Along with silver and brass buttons, broken teacups, a porcelain doll, and other artifacts from the early 1800s, four broken pipe stems were found.
“I knew there was the possibility ... of DNA,” Schablitsky said.
“We’re always spitting into tubes [to] figure out where we’re coming from,” she said. “It’s in the forefront of our minds. Whenever there’s a criminal case everybody ... looks to the DNA to solve the case and save the day.”
Archaeologists often think about recovering DNA when they find a personal artifact that could have come into contact with saliva or blood, she said.
And used pipe stems are all over, she said: “Everybody was smoking tobacco in the 19th century. It was the thing to do.”
Made out of clay, they often broke, were discarded, and are often found on archaeological sites.
Schablitsky knew that the clay in the pipes absorbed saliva, and that DNA seems to bind with the silica in the clay. “So you basically have the perfect storm for an archaeological and scientific breakthrough,” she said.
She carefully plucked the pipe stems from the dirt with sterilized forceps, and placed them in a paper bag inside an acid-free plastic envelope.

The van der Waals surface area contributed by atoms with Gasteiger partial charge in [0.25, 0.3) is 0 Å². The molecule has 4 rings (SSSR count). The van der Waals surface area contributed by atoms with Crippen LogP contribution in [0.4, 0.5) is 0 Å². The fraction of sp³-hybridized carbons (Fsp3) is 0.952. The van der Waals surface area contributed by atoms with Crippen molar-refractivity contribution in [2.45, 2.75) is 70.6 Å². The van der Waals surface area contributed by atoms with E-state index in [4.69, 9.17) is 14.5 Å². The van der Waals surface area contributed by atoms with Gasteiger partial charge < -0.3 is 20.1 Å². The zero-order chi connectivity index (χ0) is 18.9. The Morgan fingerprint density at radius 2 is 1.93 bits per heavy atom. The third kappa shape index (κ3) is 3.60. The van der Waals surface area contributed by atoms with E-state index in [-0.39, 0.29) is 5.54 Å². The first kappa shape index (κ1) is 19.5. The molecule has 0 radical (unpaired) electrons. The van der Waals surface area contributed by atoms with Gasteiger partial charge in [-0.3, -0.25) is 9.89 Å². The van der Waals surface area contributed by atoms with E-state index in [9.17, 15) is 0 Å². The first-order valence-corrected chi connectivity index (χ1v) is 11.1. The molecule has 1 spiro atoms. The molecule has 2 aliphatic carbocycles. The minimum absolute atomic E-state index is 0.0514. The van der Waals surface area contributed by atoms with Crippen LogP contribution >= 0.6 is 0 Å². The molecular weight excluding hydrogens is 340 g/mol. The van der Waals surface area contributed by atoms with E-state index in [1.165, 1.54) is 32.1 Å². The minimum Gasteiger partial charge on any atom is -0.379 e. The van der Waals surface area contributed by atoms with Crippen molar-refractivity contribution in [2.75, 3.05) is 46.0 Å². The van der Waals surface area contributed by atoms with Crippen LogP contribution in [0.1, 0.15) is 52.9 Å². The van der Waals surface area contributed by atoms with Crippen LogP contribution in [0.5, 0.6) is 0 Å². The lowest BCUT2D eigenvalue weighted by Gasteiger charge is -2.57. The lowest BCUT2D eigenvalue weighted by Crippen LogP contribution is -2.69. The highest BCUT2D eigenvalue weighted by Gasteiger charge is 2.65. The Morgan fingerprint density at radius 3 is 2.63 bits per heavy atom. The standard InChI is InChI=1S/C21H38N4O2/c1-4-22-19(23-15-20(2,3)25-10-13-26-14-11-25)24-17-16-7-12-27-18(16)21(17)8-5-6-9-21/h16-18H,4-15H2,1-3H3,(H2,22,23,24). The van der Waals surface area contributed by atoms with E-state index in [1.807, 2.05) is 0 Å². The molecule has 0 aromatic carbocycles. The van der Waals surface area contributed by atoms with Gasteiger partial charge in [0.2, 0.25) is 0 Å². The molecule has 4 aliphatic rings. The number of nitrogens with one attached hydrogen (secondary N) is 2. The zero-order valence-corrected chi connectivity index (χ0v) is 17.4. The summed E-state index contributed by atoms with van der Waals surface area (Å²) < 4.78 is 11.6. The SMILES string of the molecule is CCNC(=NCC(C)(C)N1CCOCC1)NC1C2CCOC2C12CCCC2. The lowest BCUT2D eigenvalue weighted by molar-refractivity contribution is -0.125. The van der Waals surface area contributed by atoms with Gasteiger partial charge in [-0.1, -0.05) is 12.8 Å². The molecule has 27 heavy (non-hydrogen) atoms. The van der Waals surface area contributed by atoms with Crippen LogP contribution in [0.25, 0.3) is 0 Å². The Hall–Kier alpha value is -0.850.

She stored the stems in her kitchen freezer beside a bag of frozen brussel sprouts. (Brussels sprouts have no special qualities of preservation, she said. They were just on the same shelf.)
She contacted a colleague, Ripan Malhi, who oversees the Malhi Molecular Anthropology Laboratory at the University of Illinois at Urbana-Champaign, to see whether DNA could be extracted.
“I was dubious,” Malhi said Thursday. “I was like, ‘Well, it’s probably not going to work. But if you want to try, let me talk to folks in my lab and see if there’s someone who’s willing to work on this.”
Malhi said it was rare for a nonhuman artifact to have human DNA on it “when it’s over 100 years old, and if there was DNA on it, it’s probably too degraded to analyze.”
But one of his students, Kelsey Witt Dillon, agreed to try.
In late 2017, the stems were tested, and two of them seemed to have DNA, but only one had enough for further analysis.
“I was surprised,” Malhi said.